Brexit Voters May Be Breaking The Law With Their Ballot Selfies
Campaigns are being looked at for retweeting completed ballot photos.
The Brexit vote is finally here, and Britons are heading to the polls to vote on whether to stay in the European Union or to leave it. In their excitement to make their opinions known, however, they may be breaking the law.
Several people—from regular citizens to members of Parliament—have tweeted photos of their completed ballots. And campaigns are happily retweeting those photos. The problem with that is Section 66 of the Representation of the People Act says people’s votes must remain secret until the polls are closed.
I voted leave with the family today! pic.twitter.com/ofO7bxxBUW
— Ian Paisley (@ianpaisleymp) June 23, 2016
America has laws similar to this, depending on where you live. Snapchat is currently fighting to make the ballot selfie legal, arguing it’s a part of the democratic process as important as the “I Voted!” sticker.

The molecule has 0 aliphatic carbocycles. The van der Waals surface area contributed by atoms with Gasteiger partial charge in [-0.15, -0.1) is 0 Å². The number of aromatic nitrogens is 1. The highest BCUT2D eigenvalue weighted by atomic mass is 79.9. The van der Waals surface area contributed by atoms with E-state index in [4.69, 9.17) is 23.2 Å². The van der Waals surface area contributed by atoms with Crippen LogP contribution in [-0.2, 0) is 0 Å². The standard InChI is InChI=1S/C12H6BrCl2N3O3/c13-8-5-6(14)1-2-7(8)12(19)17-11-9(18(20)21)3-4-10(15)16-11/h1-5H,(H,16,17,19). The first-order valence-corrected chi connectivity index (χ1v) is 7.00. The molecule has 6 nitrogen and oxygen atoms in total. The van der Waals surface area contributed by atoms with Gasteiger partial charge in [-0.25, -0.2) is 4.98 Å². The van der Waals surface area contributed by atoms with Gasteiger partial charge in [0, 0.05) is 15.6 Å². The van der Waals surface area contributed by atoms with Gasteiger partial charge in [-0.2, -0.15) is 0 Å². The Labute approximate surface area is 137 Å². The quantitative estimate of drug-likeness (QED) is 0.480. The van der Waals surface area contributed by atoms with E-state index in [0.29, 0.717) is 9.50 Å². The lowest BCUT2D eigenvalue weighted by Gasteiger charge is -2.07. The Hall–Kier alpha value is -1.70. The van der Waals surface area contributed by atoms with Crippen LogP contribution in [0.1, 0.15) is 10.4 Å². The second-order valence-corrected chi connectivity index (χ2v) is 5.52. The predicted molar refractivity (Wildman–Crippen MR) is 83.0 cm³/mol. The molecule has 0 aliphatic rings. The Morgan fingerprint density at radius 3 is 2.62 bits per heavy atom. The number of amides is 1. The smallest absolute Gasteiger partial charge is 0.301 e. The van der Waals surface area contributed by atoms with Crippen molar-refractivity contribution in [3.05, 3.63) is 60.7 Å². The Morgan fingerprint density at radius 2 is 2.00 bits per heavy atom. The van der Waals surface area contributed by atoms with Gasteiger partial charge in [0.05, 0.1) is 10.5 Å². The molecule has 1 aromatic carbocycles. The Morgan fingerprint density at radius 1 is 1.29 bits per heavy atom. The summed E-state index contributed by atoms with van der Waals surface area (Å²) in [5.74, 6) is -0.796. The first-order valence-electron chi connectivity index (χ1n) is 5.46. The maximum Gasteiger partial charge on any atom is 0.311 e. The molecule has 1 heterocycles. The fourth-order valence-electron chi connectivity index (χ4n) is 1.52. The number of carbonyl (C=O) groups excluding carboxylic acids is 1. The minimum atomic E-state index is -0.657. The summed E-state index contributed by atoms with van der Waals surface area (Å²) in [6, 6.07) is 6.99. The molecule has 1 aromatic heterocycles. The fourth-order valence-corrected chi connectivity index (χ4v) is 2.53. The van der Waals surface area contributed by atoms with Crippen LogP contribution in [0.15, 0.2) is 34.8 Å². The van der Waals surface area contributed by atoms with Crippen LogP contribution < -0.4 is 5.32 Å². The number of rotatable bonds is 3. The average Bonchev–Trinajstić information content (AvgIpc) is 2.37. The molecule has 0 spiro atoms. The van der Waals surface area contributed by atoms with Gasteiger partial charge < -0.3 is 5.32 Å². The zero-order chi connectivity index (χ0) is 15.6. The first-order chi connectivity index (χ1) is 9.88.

— Barrie Nelson (@barrie_nelson) June 23, 2016
According to United Kingdom website Political Scrapbook, the campaigns RTing the photos are being “looked at” by the Electoral Commission and could face legal action, though the individuals who actually posted them in the first place probably won’t.
— Liam Vernon (@LiamVernon) June 23, 2016
At least one social media account belonging to the other side, @StrongerIn, has done the same thing, RTing actor Jason Isaacs’ ballot selfie series, as well as his claim that former London mayor Boris Johnson’s father voted to stay in.
— Jason Isaacs (@jasonsfolly) June 23, 2016
Leave.EU didn’t seem fazed by Political Scrapbook’s report, however, telling the site the article “sounds like the most miserable, killjoy story of all time.”